The more clever teams looking to improve seek to capitalize on the glitch in the league’s incentive structure. Blow it up, pick high, nail those picks (and every front-office guy believes he was born to evaluate prospects), and you’ll play in late May. Don’t you know that the market inefficiencies that come with the existence of the NBA draft were meant to be exploited? We don’t make value judgments about the ethics of tanking, because aesthetics are irrelevant. These are the rules as they’ve been designed by the league, and the job of an executive is to succeed within those confines.

Under the leadership of owner Senator Herb Kohl and Hammond (a contributor to the assembly of the Pistons’ teams of the early- to mid-'00s), the Bucks have squarely situated themselves in the survivalist camp. Their goal each offseason is to shoot for as many wins as possible. The catalog of transactions in pursuit of this goal isn’t without blemishes -- and management will own up to the Harris-Redick deal -- but that’s been the consistent tactic in Milwaukee.

The Bucks’ brass articulates its rationale behind this strategy. Part of that argument is based on principle, while the other half is the stated belief that tanking doesn’t necessarily yield better results than doing it their way.

“We're trying to say with Larry Sanders -- one of the top defenders in the league -- with Ersan [Ilyasova], with veterans like Zaza [Pachulia], Luke [Ridnour], Carlos [Delfino], with young players like O.J. [Mayo], Brandon [Knight], John [Henson], Gary [Neal], Ekpe [Udoh], and Giannis [Antetokounmpo], I know we may not win a world championship today, but I do think we can be competitive and continue to build with draft picks and cap space” Hammond said.

Critics (present company included) raised eyebrows at extending Mayo a contract of $8 million per season over three years, but the Bucks answer that they acquired one of the best talents among the free agents they could realistically target. If they overpaid by 10-15 percent, that’s just one of those variables that Milwaukee can’t control. Besides, it’s not as if giving a $6 million player $8 million is going to decimate their fairly roomy cap situation.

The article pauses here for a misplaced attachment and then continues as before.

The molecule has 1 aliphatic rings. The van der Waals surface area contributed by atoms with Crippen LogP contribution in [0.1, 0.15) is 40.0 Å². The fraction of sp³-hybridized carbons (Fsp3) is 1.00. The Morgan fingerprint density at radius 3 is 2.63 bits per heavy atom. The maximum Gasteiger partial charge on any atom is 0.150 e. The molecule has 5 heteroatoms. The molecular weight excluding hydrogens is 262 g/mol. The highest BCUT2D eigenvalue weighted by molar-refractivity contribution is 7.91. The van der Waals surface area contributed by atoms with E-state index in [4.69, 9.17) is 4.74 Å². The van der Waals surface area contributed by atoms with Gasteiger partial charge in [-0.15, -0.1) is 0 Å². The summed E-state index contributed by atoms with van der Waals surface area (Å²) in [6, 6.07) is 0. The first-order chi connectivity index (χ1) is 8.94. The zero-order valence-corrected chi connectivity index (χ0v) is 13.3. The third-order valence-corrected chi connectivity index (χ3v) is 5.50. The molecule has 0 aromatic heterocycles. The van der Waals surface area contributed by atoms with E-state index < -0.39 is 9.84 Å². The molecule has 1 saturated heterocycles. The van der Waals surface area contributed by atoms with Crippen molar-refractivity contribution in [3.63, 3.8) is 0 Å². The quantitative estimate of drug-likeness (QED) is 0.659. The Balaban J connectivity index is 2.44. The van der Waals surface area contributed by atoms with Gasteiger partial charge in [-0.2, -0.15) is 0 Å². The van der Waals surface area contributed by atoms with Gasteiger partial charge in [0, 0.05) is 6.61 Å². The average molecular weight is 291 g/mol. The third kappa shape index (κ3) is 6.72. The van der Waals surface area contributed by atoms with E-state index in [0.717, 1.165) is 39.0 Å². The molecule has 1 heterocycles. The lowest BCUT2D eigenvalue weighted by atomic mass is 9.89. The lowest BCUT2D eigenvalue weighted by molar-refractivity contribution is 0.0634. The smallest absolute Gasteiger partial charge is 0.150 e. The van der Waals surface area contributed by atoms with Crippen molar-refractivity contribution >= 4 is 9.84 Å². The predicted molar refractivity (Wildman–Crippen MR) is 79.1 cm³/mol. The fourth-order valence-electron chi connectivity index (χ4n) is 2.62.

“We're not unique,” Hammond said. “Cleveland has to do the same thing. Indiana has to do the same thing. Sacramento has to do the same thing. It's also true in major league baseball. Sometimes you have to overpay for talent.”

Morway was one of the architects of Indiana’s build-on-the-go strategy. Now in Milwaukee, Morway has considered the Pacers’ success and has come to feel deeply that, even with the league’s weird incentive structure, tanking isn’t necessarily a better strategy.

“There isn’t one way to build a franchise,” Morway said. “You can build a team [by pursuing high draft picks], but there’s a lot that goes on between the concept and the execution.”

For every Oklahoma City, there’s a Charlotte and Sacramento. There’s cause for optimism in Minnesota, Cleveland and Washington, but those teams are still trying to make good on multiple high picks, and none of them have seen the postseason during their current era. The Bucks can cite their own history -- the center they chose at No. 15 in the draft (Sanders, in 2010) will likely contribute more when it’s all over than the center they drafted No. 1 (Andrew Bogut, in 2005). There was undoubtedly some bad luck involved but, for the Bucks, that’s the whole point -- there’s no certainty hitting the lottery jackpot will actually pay out in real life.

Then there’s the case against tanking that can’t be quantified on the floor but which most small-market teams feel a need to abide by. Like Pacers owner Herb Simon, Kohl is one of his city's last great patricians. The son of Jewish immigrants, Kohl built his fortune in Milwaukee, where he was born, raised and has resided in his entire life except for a couple of years earning his MBA at Harvard. With that accumulated wealth and a dutiful sense of noblesse oblige, Kohl has been one of Milwaukee’s leading philanthropists for decades. And as a member of the United States Senate for 24 years, he literally represented Wisconsinites for a generation.